Wednesday, June 27, 2007

Hell yeah

Well, after I made mistakes in two of this week's first three puzzles -- even accused the Sun of a misprint yesterday, I thought long and hard about checking my answers from now on before I post the grid, but I decided against it. When I started crossword blogging I said I wanted to be honest about it and tell you what I missed, and every writer knows it's better to show than to tell. So I'll leave my mistakes out there for all to see.

I don't think I made any mistakes today. (1130 update: That's what I get for thinking -- 8A should be ARRIBA not ARTIBA. You'd think with all the Speedy Gonzales cartoons I've seen I'd know that one. Thanks to Elayne S for pointing this one out.) It's a Themeless Thursday by Byron Walden, so you know going in it's going to be tricky. Just how tricky we'll examine right after this SPOILER WARNING: Don't read any further until you've done today's New York Sun Crossword Puzzle. New York Sun puzzles are every bit as fun and challenging as the more well-known New York Times and they're indisputably better in one way -- they're free. If you'd like to read about an unbiased head-to-head competition between the Sun and the Times check this out. Or if you're ready to decide for yourself you can download this puzzle and join in on the fun here.

This puzzle is anchored by the two long entries 36A: When you might get in after having a 15-D own (SOME UNGODLY HOUR) and 15D: See 36-Across (A DEVIL OF A GOOD TIME). So I guess the mini-theme is hell-ish or unholy terms related to having fun. Cool, even though the interconnectedness made the puzzle just a little bit easier to crack.

Other entries of interest:

16A: Shoe that's thrown to make a point (LEANER) Very clever clueing. It feels a little off though, since in horseshoes a leaner is not technically thrown, it becomes a leaner after it's thrown (if you're lucky). Not off enough for a full-fledged quibble, however.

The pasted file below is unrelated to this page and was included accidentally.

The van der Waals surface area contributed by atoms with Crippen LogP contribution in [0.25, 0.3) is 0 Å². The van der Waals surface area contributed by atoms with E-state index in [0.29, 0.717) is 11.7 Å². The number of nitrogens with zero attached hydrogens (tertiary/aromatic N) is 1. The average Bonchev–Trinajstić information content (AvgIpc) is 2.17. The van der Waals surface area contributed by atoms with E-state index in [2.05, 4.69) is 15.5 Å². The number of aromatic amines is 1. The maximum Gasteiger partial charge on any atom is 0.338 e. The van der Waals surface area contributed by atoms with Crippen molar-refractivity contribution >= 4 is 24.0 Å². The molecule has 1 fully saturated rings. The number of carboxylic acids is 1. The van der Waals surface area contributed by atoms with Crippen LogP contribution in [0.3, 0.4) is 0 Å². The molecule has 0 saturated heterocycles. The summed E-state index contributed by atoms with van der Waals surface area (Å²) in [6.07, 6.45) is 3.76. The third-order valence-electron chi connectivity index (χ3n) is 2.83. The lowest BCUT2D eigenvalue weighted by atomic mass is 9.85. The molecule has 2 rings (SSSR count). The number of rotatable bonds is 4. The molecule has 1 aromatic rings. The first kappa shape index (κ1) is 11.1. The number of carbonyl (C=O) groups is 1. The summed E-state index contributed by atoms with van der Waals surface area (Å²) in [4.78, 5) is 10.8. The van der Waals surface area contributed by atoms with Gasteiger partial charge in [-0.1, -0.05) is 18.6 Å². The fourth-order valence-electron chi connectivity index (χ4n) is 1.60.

18A: Golf partner? So, I'm trying to think of expressions like "Golf and ___" or "____ and golf" cuz that's usually what those partner clues refer to. Here it's about cars made by Volkswagen. (PASSAT)

23A: Polycrates, for example
I'd never heard of the Tyrant of Samos, so I tried to break the word down -- "poly" of course means many, "crates" means baskets, so that was no help (TYRANT)

47A: Muppet Drummer (ANIMAL) I hadn't thought about it before, but anyone who's seen "Spinal Tap" or paid attention to rock and roll history knows how difficult it is to keep your drummer alive and with the band, so it's kind of amazing that one of the all-time rock and roll animals (so to speak) is still banging on the skins with the Muppet band.

51A: Savage of pulp fiction There were plenty of savages in pulp fiction -- Tarzan of the Apes and Conan the Barbarian, to name just two -- but only one of them was actually christened with the name Savage -- the Man of Bronze AKA the King of Torn Shirts (DOC)

52A: Garam masala component (CUMIN)
I had absolutely no idea what garam masala might be (turns out it's a collection of spices popular in Indian cuisine) and I was hampered in my efforts to figure out what it might be by the fact that I had SCORNS at 43D: Rebuffs instead of SPURNS and DIGITAL at 29D: Canon PowerShot, e.g. instead of DIGICAM. So for a long time I thought a component of garam masala might be COLON. (Of course that meant I also had CAT at 46A: Word that's a synonym of its reversal and I finally realized that PAT made more sense there -- and SCALLOP made a heck of a lot more sense than STALLOP at 43A: Coquilles St. Jacques ingredient.

57A: He cowrote "Chestnuts roasting on an open fire" (TORME).
I learned this from watching the old TV show "Night Court". Judge Harry Stone was a huge fan of Mel Torme. He's not my favorite singer but "The Velvet Fog" is definitely my favorite singer nickname.

62A: Oil bases (Easels) Also water color bases, pastel bases, et cetera.

12D: "Mame" Tony winner (BEA ARTHUR). I love "The Golden Girls" I mean I really love "The Golden Girls." I have Bea Arthur's autograph and Betty White's and Rue McClanahan's. What I don't have is Estelle Getty's, and I'm not likely to get it since I understand she's quite ill and no longer signs. One of the (many) frustrations of being an autograph collector.

31D: It was dubbed "The Eighth Wonder of the World." (ASTRODOME). Nobody thinks that any more. When I think of the Astrodome, I think about the fact that they didn't think about how the grass was going to die, since it couldn't get sunlight in a domed stadium and the Astros had to cover the ground with something else -- hence the development of Astroturf.

I also liked having two very different stocking stuffers (COAL and TOE) at 52 and 56 Down, and getting a chance to see my favorite pitching coach LEO Mazzone at 58 Down.


Orange said...

Channa masala is chickpeas in a delicious curry sauce. My all-time favorite Indian entree, definitely. Mississippi Masala is a good movie from the '80s or early '90s directed by Mira Nair, starring Denzel Washington and a lovely Indian(-American?) actress whose name I've forgotten—the story centered on the forbidden love between them, with her family wanting her to stick with Indian men.

Never heard of DOC Savage—thanks for the fabulous illustration!

Norrin2 said...

I saw "Mississippi Masala." But I don't remember much about it now other than I liked it.

As for Doc Savage, the cover illustrations are much better than the stories themselves.